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‘Day hike’ turns into overnight rescue along Eagle Creek trail


BIRTHDAY girl Maya Merrill hugs her mom, Harumi, as she gets off the bus at Eagle Creek hatchery.

Photo by Kirby Neumann-Rea
BIRTHDAY girl Maya Merrill hugs her mom, Harumi, as she gets off the bus at Eagle Creek hatchery.

This article expands upon what appeared in the Sept. 6 print edition, and includes comments of Deputy Bob Stewart.

Tunnel Falls is not designed to sleep anyone, let alone 140 people, but it was the scene of the biggest and most famous impromptu campout in years in Hood River County.

All 153 of the fire-stranded hikers on Eagle Creek Trail got out safely Sunday afternoon, making the 14-mile hike to Wahtum Lake, south of Punch Bowl, while they had started out Saturday planning to walk perhaps three miles. The hikers had gone from Eagle Creek trailhead to Punch Bowl Falls when the Eagle Creek Fire erupted and cut them off, meaning they could safely only go south. The rescue happened with the help of agencies and rescue groups — and the hikers themselves.

“It was a team effort between Sheriff’s Office, Crag Rats, Pacific Northwest SAR and the Forest Service, and Cascade Locks Fire Department. They all filled roles along the way. without them can’t do the work we do which is SAR,” said Sheriff’s Deputy Bob Stewart.

On Saturday, 14 hikers, mostly Pacific Crest Trail through-hikers, were able to hike out to Wahtum Lake, where rescuers met them and bussed them back to Eagle Creek hatchery trailhead.

“Initially, we thought we could hike them all out Saturday night, but it became evident that because of the sheer number and the distance, they would have to spend night on the trail,” Stewart said. A total of eight people from Crag Rats, Forest Service and Pacific Northwest SAR headed down the trail to spend the night among the hikers, starting at 9 p.m.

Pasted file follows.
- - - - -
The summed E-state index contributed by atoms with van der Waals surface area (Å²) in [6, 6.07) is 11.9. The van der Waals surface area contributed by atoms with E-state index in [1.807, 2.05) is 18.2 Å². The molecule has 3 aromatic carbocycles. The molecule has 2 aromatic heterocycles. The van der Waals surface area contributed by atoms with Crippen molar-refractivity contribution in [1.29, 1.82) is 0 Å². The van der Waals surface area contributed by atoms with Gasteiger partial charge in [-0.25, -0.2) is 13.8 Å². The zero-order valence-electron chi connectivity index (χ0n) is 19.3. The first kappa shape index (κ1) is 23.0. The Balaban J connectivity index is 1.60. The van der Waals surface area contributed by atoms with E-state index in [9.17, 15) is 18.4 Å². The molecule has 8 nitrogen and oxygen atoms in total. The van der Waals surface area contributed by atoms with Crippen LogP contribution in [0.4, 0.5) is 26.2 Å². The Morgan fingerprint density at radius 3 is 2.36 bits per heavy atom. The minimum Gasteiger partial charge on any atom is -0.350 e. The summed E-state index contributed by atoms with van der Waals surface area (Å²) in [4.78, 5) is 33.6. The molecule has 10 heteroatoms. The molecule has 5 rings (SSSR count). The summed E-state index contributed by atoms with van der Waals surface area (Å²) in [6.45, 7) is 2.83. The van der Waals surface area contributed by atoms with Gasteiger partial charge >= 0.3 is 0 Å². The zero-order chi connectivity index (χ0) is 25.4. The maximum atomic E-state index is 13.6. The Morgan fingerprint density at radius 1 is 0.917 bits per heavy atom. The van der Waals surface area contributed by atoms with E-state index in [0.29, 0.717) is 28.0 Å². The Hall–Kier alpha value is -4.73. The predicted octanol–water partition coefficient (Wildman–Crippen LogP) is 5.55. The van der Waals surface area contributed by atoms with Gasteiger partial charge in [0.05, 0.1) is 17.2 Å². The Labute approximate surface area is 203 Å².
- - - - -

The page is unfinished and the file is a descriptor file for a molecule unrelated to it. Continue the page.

In the overnight group, several individuals stood out:

Lumi Berman, 3, kept hikers’ spirits up, said her parents Jeremy and Maria Berman of Portland.

Maya Merrill of Salem celebrated her 16th birthday with 139 friends, and a Portland couple had a first date they’ll never forget.

“Overall, it was one of the best hikes I’ve ever been on,” said Noah Brown, 16, of Salem, who hiked with Merrill and 10 fellow Salem high schoolers on a summer’s end “day hike” — and made 130 or so new friends in the next 24 hours.

A group of about 10 young adults saw to the safety of the group they lovingly called “the minors.” Grateful parents distributed hugs and snacks at the Eagle Creek hatchery Sunday as three Hood River County School District buses arrived from Wahtum Lake, all hikers accounted for.

“I’ve never had a birthday like that. It was really something,” said Merrill. “I was with like the best people, really positive, helping people.”

“I’ve never experienced anything like this. I think this is a first even for the rescue people,” said James Tomlinson of Chicago, who was hiking with the Bermans. “Everyone was calm. If people had something, they’d give it to someone else. It was a teamwork kind of thing,” Tomlinson said.